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Ketone bodies

Ketone bodies are certain chemicals produced mainly in the liver; they provide much of the energy to heart tissue and during starvation also to the brain. In diabetes, ketone bodies can accumulate in the blood, causing diabetic ketoacidosis, a dangerous condition.

The chemicals acetoacetate, acetone and beta-hydroxybutyrate[?] are collectively known as ketone bodies; note that the first two are ketones while the third is not.

Ketone bodies are formed in the mitochondria of liver cells from acetyl-Coenzyme A (Acetyl-CoA). Acetyl-CoA results from the breakdown of carbohydrates, lipids and amino acids. Normally, the acetyl group of acetyl-CoA enters the citric acid cycle to generate energy in the form of ATP. Some of it can also leave the mitochondria in the form of citrate to participate in the synthesis of fatty acids. A third possible fate of acetyl-CoA is the production of ketone bodies; this happens if acetyl-CoA levels are high and the citric acid cycle cannot keep up. The creation of ketone bodies is also known as ketogenesis.

Ketone bodies are transported from the liver through the blood to other tissues, where acetoacetate and beta-hydroxybutyrate can be reconverted to acetyl-CoA to produce energy. The heart derives most of its energy in this way. Most other tissues obtain most of their energy from fatty acid breakdown. An important exception is the brain, which obtains its energy from glucose. If glucose levels are low, such as during starvation, the brain uses ketone bodies as energy source instead.

The levels of acetone are much lower than those of the other two types of ketone bodies. It cannot be converted back to acetyl-CoA and is exreted with urine and breathed out.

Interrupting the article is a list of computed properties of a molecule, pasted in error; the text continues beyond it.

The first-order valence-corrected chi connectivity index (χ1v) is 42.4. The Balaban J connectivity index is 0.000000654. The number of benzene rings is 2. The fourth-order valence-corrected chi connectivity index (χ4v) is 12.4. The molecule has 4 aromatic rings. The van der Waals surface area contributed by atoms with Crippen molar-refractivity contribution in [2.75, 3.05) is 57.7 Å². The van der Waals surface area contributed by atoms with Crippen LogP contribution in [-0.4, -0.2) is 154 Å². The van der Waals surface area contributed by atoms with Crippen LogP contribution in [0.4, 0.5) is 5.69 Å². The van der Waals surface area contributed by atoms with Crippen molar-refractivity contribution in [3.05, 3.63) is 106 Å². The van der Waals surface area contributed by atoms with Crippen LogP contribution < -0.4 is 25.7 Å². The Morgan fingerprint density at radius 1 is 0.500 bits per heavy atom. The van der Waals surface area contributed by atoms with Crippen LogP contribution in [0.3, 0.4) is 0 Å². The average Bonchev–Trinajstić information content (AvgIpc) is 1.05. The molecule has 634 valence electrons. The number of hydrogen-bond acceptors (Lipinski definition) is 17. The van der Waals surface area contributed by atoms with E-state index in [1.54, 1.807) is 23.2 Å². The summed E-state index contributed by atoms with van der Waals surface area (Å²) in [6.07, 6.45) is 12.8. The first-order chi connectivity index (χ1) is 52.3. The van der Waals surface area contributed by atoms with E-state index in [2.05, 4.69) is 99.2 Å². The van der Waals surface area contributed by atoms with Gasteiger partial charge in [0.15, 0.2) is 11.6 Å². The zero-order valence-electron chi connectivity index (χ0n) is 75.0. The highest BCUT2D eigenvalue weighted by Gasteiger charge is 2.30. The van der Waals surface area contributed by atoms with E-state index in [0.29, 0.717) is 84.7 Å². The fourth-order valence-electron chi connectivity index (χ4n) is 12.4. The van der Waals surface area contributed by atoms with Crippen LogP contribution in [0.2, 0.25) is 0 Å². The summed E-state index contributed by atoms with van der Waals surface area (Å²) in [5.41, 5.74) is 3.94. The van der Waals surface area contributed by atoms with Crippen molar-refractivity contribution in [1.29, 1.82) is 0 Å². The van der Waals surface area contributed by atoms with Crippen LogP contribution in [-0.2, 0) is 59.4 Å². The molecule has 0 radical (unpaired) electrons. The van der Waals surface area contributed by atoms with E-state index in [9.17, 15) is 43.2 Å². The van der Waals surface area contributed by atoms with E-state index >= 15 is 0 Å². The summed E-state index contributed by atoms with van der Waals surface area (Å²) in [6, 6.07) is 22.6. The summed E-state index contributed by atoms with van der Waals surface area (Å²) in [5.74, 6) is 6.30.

Both acetoacetate and beta-hydroxybutyrate are acidic, and if levels of ketone bodies are too high, the pH of the blood falls, resulting in a condition known as ketoacidosis. This happens in untreated diabetes (see diabetic ketoacidosis) and also in alcoholics after binge drinking and subsequent starvation (see alcoholic ketoacidosis[?]).

The ultimate reason for ketoacidosis in these cases is the same: the cell does not have enough glucose (in the case of diabetes because lack of insulin prevents the cell from taking up glucose, in the case of fasting because there is no glucose around). This means that acetyl-CoA is mainly produced from the breakdown of fatty acids and fed into the citric acid cycle. The intermediates of the citric acid cycle are used for other anabolic purposes as well and have to be replenished. Normally, this is done by converting pyruvate into oxaloacetate[?] or L-malatate[?] (the so-called anaplerotic pathways). But pyruvate is the end product of glycolysis, the breakdown of glucose, and glucose is not present in the case we consider. This means that the citric acid cycle intermediates cannot be replenished, the cycle slows down, acetyl-CoA accumulates and ketogenesis becomes more important.



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